Patrick Neville

(Jerilee Bennett, The Gazette) House Minority Leader Patrick Neville addresses the Colorado House of Representatives on the opening day of the 2018 Colorado legislature on Jan. 10, 2018.

The last-minute push to raise money for the recall effort targeting Gov. Jared Polis drew $10,000 in donations from groups aligned with House Minority Leader Patrick Neville of Castle Rock.

The Colorado Liberty PAC, run by Neville’s brother Joe, gave $5,000 on Aug. 13 to the Resist Polis PAC, one of two groups that circulated petitions in July and August in an effort to recall Polis.

The groups announced Friday that they didn’t collect enough signatures to put Polis’ future on the ballot.

Petition drive to recall Gov. Jared Polis falls short

Rocky Mountain Gun Owners donated $5,000 on Aug. 27 to the Resist Polis PAC. Joe Neville is a former lobbyist for the committee, and Patrick Neville stood alongside the committee’s head Dudley Brown in May, announcing a lawsuit against the state to overturn House Bill 1177, the red flag law.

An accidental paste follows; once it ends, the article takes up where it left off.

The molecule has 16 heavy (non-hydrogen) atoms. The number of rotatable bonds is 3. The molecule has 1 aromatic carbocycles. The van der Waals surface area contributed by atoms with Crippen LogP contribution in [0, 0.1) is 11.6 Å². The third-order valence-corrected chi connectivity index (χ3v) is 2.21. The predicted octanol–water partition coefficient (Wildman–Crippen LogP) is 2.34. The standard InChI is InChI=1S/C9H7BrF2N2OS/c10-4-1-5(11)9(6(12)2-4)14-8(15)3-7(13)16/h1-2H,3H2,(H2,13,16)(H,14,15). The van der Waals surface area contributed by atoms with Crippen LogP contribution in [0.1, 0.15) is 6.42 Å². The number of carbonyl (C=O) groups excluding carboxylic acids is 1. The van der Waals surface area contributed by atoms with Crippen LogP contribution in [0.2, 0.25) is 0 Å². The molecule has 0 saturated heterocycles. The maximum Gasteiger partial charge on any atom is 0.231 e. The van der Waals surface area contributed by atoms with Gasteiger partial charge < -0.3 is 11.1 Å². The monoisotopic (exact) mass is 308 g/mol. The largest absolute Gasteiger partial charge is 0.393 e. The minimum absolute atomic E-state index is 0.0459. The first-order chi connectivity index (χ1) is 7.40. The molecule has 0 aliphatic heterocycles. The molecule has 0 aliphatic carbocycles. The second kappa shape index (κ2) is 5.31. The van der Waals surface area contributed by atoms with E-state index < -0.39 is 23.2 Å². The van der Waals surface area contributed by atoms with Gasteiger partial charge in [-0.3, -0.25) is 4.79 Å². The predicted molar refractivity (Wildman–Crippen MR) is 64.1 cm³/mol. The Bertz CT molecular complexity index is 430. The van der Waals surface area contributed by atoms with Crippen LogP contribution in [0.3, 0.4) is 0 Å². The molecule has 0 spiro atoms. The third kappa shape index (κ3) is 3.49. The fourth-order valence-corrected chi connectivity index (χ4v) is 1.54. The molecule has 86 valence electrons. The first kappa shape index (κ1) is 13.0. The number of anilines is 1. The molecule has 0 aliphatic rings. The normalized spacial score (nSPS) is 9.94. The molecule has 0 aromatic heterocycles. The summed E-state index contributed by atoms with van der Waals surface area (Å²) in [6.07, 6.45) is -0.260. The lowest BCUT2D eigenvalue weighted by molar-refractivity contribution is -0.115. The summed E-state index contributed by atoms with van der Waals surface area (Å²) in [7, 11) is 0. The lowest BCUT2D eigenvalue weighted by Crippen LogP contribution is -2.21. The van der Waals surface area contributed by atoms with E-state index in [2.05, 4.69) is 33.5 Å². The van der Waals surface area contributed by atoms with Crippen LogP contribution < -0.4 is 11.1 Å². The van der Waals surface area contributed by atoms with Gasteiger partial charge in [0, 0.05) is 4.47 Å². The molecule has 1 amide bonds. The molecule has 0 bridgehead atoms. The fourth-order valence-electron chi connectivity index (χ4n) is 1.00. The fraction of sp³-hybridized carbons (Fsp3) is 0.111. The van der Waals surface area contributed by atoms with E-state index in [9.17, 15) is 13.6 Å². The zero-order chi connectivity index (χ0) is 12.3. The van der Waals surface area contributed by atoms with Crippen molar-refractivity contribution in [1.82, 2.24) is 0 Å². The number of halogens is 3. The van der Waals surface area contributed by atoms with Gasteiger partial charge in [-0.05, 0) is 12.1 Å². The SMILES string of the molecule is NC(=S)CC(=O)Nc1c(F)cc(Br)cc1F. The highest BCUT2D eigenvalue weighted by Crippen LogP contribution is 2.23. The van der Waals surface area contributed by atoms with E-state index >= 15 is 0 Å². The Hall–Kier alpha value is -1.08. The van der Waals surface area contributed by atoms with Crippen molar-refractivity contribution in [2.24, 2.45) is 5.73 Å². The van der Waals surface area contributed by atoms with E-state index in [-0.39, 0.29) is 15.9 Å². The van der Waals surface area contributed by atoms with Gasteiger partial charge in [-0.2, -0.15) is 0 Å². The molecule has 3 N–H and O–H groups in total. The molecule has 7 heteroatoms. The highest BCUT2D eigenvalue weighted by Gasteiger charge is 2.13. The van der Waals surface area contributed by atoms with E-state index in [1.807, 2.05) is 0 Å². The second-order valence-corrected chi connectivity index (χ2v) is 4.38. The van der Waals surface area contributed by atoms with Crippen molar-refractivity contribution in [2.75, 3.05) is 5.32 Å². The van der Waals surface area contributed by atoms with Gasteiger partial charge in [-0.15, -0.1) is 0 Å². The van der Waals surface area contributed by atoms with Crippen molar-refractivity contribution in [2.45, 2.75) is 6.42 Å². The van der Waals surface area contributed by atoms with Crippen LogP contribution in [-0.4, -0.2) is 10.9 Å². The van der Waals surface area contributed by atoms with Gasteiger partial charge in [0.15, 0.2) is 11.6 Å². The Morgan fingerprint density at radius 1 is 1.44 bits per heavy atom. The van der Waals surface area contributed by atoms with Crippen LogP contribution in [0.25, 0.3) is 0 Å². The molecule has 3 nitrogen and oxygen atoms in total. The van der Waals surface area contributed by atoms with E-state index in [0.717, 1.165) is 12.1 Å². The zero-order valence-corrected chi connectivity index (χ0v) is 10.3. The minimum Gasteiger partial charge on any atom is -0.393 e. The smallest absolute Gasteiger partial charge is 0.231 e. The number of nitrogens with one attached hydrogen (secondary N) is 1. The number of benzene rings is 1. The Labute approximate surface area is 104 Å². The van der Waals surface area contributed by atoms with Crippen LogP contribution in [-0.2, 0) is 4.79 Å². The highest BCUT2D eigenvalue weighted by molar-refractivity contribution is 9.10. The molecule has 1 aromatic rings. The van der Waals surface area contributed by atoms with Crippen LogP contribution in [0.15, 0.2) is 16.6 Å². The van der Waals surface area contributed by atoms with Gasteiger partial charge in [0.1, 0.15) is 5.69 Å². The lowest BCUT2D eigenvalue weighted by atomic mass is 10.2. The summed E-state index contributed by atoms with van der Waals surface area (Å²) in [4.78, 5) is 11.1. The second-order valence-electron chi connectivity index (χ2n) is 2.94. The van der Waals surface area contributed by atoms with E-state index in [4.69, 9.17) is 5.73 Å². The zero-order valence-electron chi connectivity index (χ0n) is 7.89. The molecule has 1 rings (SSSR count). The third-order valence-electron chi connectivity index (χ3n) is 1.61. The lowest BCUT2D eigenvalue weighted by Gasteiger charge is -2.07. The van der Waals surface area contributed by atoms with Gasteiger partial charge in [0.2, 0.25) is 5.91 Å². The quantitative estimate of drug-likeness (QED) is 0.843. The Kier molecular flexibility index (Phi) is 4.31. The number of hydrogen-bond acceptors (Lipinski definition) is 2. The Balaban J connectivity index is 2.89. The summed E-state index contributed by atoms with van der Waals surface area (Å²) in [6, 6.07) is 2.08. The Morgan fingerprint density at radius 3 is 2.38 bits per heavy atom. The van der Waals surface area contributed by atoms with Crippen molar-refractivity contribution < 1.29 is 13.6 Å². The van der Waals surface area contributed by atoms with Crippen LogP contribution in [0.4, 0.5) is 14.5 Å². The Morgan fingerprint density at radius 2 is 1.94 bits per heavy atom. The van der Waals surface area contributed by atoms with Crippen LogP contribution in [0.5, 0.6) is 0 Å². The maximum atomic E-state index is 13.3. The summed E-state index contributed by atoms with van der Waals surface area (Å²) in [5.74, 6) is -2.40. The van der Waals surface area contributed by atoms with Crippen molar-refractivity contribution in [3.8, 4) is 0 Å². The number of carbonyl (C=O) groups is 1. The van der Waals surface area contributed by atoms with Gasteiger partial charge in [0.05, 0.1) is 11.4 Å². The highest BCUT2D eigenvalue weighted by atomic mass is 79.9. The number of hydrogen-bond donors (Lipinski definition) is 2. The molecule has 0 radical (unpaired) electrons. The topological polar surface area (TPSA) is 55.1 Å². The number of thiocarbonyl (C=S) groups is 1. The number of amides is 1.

Take Back Colorado sent out fundraising emails for the recall effort, though recall organizers said they had not received money from those efforts. But when asked, Joe Neville said they would send money raised through an Aug. 5 email to the recall groups. He did not respond when asked how much that was.

Take Back Colorado is operated by Values First Colorado, a 527 political committee controlled by Joe Neville. The group raises money to back Republicans for the state House.

Values First has come under fire from Republicans inside and outside the state House for allowing more than $300,000 to sit in the bank at the end of the 2018 election cycle instead of using it to fund GOP House races. House Republicans lost three seats in the 2018 election, giving Democrats a first-ever advantage, 41-24.

Gov. Polis sends out fundraising email after failure of recall campaign

At the end of the 2018 election cycle, Colorado Liberty PAC, which donated the $5,000 to Resist Polis last month, had $152,000 left in the bank.

The committee has since spent $92,550, with $82,000 going to Rearden Strategic, the political firm operated by Joe Neville.

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